Tuesday, 27 June 2017: 11:45 AM
Salon F (Marriott Portland Downtown Waterfront)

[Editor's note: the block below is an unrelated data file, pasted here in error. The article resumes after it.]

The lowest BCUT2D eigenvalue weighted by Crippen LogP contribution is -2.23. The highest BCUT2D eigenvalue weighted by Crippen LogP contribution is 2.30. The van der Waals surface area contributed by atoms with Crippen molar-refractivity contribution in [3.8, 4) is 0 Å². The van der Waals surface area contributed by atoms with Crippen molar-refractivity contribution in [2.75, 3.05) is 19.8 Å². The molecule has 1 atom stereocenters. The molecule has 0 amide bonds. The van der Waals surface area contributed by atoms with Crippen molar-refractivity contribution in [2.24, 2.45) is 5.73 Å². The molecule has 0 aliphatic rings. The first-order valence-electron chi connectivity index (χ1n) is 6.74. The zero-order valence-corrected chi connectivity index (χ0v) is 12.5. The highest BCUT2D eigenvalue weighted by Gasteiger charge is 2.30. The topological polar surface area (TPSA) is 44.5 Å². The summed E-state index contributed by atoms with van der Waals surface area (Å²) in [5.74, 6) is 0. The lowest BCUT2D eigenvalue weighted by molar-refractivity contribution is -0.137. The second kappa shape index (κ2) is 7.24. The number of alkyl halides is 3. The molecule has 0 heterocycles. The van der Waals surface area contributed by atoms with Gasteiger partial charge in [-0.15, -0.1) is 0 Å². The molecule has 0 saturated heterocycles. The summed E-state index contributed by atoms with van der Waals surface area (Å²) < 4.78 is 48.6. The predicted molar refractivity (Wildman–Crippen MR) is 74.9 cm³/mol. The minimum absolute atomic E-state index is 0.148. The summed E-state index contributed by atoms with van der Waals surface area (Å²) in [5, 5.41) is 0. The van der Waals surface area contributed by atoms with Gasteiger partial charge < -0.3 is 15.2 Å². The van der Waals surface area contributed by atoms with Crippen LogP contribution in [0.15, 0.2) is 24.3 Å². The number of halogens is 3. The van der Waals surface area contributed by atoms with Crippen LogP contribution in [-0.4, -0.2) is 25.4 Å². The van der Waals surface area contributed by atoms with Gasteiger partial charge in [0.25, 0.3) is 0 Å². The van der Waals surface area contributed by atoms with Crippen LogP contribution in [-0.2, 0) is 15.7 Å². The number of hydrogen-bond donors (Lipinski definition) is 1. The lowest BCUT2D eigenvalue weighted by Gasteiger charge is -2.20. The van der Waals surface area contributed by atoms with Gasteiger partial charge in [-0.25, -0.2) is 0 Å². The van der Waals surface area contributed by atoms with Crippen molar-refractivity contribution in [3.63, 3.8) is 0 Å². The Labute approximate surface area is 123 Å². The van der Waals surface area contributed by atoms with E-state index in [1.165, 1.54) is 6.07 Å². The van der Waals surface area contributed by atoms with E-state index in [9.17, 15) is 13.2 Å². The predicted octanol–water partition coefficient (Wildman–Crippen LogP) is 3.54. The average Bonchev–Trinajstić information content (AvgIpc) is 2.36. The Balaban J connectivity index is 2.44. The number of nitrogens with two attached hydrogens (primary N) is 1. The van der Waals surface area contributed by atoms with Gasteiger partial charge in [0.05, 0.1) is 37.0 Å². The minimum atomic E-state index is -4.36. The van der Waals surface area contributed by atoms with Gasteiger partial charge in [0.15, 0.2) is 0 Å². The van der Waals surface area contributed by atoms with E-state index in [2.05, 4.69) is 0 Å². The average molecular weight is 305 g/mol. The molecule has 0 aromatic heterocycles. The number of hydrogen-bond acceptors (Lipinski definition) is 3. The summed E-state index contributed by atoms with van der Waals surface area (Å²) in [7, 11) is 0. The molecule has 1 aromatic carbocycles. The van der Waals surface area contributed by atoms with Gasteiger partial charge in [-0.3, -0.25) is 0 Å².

The diurnal cycle is one of the fundamental modes of atmospheric variability, which explains a large portion of total tropical rainfall and cloudiness variability. However, current models still do not represent the diurnal cycle of rainfall accurately and its dynamics and variability over the open ocean are not fully understood. To shed light on how such a fundamental mode of variability interacts with large-scale variability, this study examines the variability of the regional and global diurnal cycle of tropical rainfall and cloudiness associated with El Nino Southern Oscillation. Using Tropical Rainfall Measuring Mission (TRMM) and Global Precipitation Measurement (GPM) rainfall, and GridSat brightness temperature data, we examine the variability of the amplitude and phase of the diurnal cycle of rainfall and cloud-top temperature. During El Nino, the amplitude of diurnal cycle of rainfall tends to be enhanced over the tropical Pacific Ocean while the opposite is true during La Nina. The phase of the diurnal cycle also tends to be delayed during El Nino, associated with enhanced development of stratiform rain following convective rain. Such a relationship suggests that the interaction between mesoscale and planetary scale is critical for understanding the fundamental variability of the atmosphere such as the diurnal cycle.
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